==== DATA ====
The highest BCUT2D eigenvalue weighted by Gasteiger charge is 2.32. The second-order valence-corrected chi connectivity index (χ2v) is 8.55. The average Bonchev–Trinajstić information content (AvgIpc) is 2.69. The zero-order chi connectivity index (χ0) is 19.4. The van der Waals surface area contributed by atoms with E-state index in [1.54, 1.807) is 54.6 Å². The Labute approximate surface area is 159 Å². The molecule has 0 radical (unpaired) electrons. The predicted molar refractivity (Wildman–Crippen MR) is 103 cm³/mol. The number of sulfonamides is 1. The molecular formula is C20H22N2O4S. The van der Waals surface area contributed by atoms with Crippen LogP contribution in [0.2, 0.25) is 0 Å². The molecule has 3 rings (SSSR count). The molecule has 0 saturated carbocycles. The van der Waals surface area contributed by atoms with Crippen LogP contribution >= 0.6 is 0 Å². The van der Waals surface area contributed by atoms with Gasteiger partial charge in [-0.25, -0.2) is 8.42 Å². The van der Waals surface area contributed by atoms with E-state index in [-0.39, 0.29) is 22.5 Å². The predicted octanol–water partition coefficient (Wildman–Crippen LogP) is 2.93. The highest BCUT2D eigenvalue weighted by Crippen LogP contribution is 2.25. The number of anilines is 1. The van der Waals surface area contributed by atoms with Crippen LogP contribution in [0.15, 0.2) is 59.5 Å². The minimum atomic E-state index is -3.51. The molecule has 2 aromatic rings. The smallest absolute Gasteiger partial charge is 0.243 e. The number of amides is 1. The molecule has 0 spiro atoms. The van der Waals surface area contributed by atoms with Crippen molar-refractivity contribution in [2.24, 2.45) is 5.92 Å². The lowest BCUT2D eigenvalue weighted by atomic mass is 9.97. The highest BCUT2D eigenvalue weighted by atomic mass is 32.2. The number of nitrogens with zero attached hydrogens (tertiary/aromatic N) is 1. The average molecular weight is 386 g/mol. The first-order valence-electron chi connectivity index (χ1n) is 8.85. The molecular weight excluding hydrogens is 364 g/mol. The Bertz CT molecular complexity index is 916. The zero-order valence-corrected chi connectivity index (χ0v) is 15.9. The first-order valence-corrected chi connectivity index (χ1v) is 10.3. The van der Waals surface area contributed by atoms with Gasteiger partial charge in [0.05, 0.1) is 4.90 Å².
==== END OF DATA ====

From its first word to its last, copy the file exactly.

The highest BCUT2D eigenvalue weighted by Gasteiger charge is 2.32. The second-order valence-corrected chi connectivity index (χ2v) is 8.55. The average Bonchev–Trinajstić information content (AvgIpc) is 2.69. The zero-order chi connectivity index (χ0) is 19.4. The van der Waals surface area contributed by atoms with E-state index in [1.54, 1.807) is 54.6 Å². The Labute approximate surface area is 159 Å². The molecule has 0 radical (unpaired) electrons. The predicted molar refractivity (Wildman–Crippen MR) is 103 cm³/mol. The number of sulfonamides is 1. The molecular formula is C20H22N2O4S. The van der Waals surface area contributed by atoms with Crippen LogP contribution in [0.2, 0.25) is 0 Å². The molecule has 3 rings (SSSR count). The molecule has 0 saturated carbocycles. The van der Waals surface area contributed by atoms with Crippen LogP contribution >= 0.6 is 0 Å². The van der Waals surface area contributed by atoms with Gasteiger partial charge in [-0.25, -0.2) is 8.42 Å². The van der Waals surface area contributed by atoms with E-state index in [-0.39, 0.29) is 22.5 Å². The predicted octanol–water partition coefficient (Wildman–Crippen LogP) is 2.93. The highest BCUT2D eigenvalue weighted by Crippen LogP contribution is 2.25. The number of anilines is 1. The van der Waals surface area contributed by atoms with Crippen LogP contribution in [0.15, 0.2) is 59.5 Å². The minimum atomic E-state index is -3.51. The molecule has 2 aromatic rings. The smallest absolute Gasteiger partial charge is 0.243 e. The number of amides is 1. The molecule has 0 spiro atoms. The van der Waals surface area contributed by atoms with Crippen molar-refractivity contribution in [2.24, 2.45) is 5.92 Å². The lowest BCUT2D eigenvalue weighted by atomic mass is 9.97. The highest BCUT2D eigenvalue weighted by atomic mass is 32.2. The number of nitrogens with zero attached hydrogens (tertiary/aromatic N) is 1. The average molecular weight is 386 g/mol. The first-order valence-electron chi connectivity index (χ1n) is 8.85. The molecular weight excluding hydrogens is 364 g/mol. The Bertz CT molecular complexity index is 916. The zero-order valence-corrected chi connectivity index (χ0v) is 15.9. The first-order valence-corrected chi connectivity index (χ1v) is 10.3. The van der Waals surface area contributed by atoms with Gasteiger partial charge in [0.05, 0.1) is 4.90 Å².